Orai1, STIM1, and iPLA2β Determine Arterial Vasoconstriction
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There is no need to emphasize the role of Ca2+ entry as one of the major factors that determine constriction of arterial smooth muscle cells (SMC).1 For many years voltage-gated Ca2+ channels were thought to be a main path for Ca2+ entry, but recently it became clear that a variety of other Ca2+-conducting channels exist in vascular SMC, can respond to contractile agonists, and may play important roles in cardiovascular function.2–4 One of them is a store-operated channel (SOC) that many thought to be critically important only for store-operated Ca2+ entry (SOCE) in nonexcitable cells (that lack voltage-gated Ca2+ channels) but recently made its triumphant breakthrough into the reality of the excitable cells. Presently there is no doubt that SOCE is involved in SMC function,5,6 but debate continues on whether molecular determinants and mechanism of SOCE found in nonexcitable cells and heterologous systems may be directly applied to vascular SMC. It also remains unclear how important SOCE mechanism is for responses of small pressurized vessels to physiologically relevant vasoconstrictors and how it relates to voltage-gated Ca2+ channels.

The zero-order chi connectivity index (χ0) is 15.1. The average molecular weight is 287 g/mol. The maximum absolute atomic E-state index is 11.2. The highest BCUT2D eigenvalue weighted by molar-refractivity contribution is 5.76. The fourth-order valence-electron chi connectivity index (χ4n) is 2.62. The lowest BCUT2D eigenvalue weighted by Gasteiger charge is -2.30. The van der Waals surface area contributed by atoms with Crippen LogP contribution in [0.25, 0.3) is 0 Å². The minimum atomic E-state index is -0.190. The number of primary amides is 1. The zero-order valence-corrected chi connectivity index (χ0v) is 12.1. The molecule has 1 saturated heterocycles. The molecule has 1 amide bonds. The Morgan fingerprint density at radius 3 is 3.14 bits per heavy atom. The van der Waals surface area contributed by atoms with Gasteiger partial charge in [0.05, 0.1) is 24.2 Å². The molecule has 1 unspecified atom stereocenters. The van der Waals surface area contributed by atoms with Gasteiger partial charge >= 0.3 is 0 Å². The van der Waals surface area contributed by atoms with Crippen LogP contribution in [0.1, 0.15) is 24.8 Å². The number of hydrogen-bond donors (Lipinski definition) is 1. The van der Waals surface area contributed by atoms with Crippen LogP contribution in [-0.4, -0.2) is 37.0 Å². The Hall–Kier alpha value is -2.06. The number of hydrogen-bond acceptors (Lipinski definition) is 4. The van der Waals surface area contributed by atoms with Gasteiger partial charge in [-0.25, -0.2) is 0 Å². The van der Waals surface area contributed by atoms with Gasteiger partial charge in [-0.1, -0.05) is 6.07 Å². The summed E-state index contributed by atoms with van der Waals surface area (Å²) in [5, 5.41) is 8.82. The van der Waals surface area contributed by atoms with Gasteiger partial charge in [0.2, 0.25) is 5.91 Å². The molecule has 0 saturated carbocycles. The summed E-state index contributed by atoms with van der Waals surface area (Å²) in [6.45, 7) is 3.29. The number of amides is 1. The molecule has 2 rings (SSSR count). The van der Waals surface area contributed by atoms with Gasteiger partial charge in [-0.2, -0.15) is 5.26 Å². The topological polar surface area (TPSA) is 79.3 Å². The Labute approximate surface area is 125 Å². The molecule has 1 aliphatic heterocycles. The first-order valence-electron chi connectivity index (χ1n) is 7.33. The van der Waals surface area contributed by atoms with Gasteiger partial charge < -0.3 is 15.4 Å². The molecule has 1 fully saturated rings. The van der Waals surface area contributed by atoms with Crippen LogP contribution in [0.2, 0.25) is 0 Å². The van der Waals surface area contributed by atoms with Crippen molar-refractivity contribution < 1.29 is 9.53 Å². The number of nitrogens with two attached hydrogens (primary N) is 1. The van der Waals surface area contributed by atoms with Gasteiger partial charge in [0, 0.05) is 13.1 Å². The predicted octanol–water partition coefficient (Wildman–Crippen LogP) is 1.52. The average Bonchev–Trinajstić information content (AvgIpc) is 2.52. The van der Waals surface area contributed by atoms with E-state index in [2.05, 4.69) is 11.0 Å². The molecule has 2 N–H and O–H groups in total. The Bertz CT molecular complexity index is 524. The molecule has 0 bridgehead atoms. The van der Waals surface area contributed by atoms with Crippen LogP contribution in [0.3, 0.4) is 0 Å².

See accompanying article on page 1325
In nonexcitable cells SOCE is mediated by Ca2+ …